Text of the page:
As a central part of the government’s efforts to present themselves as a ‘green’ government, the workings of the Green Investment Bank were explained in more detail by Nick Clegg today.
As a central part of the government’s efforts to present themselves as a ‘green’ government, the workings of the Green Investment Bank initiative were explained by Nick Clegg today.
At the Climate Change Capital event in London, Mr Clegg talked about the workings of the world’s first Green Investment Bank, which will fill the gap between venture capital and the green economy, and provide the finance for low carbon infrastructure, while laying the foundation for long-term, balanced growth in the UK.
The bank is the first of its kind in the world. The government will bring forward legislation to ensure both the operational independence and enduring nature of the Bank: “[The government is] determined this organisation will be part of the institutional architecture of this country. Legislation will ensure a long shelf-life,” said Mr Clegg.
As well as establishing the bank, the government has announced a guaranteed £3bn for the initial capitalisation of the bank. “As we made clear in the Budget, we hope to generate these funds through asset sales, but we are also clear that the money does not depend on those sales,” said Clegg. “It has been underwritten by the Treasury, and it will be made available,” he added.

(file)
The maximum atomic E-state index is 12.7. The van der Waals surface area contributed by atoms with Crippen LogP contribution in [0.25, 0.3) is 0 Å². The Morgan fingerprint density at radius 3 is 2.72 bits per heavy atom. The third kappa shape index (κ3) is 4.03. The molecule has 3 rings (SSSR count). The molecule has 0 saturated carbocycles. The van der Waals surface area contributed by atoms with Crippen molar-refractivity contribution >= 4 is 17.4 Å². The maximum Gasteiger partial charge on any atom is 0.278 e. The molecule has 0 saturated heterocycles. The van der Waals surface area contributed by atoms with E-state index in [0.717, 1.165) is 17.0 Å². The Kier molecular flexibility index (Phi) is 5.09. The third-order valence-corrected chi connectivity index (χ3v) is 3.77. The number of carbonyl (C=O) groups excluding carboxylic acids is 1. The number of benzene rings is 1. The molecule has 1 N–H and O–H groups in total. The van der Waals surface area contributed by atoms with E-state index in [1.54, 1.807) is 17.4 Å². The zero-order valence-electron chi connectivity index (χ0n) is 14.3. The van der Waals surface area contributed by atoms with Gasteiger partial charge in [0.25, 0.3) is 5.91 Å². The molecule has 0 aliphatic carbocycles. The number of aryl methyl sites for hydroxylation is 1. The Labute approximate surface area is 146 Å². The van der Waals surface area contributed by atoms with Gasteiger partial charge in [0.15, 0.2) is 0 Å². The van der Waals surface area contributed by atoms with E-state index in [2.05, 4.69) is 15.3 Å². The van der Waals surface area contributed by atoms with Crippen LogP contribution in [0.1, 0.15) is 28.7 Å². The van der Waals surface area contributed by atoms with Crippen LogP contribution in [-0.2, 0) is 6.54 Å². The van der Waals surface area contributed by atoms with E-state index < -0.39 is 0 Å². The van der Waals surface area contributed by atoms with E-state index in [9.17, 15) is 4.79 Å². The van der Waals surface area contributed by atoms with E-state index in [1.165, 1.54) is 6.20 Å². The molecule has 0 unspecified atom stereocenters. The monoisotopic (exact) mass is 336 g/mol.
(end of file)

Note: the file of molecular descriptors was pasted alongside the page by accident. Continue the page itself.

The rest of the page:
The first investments from the bank will be made available from April 2012, eleven months from now. Early priorities are said to include offshore wind, waste, and non-domestic energy efficiency.
Commenting on other uses of the Green Investment Bank, Clegg said: “We are also looking at the potential for using the Bank to help deliver the first stages of the Green Deal. In the initial period, investment decisions will be made under interim governance arrangements.”
Also, the Bank will have full operational independence under the leadership of a new board as soon as state aid clearance has been approved, and the bank will then be able to undertake a wide range of transactions, including equity, debt and risk mitigation products. Finally, the Bank will have borrowing powers from April 2015, on the basis – as set out in the Budget – that the Government target for debt to be falling as a percentage of GDP has been met.
Clegg was optimistic about the legacy the bank could leave, and its ability to quickly grow into an independent investing, and then borrowing, institution.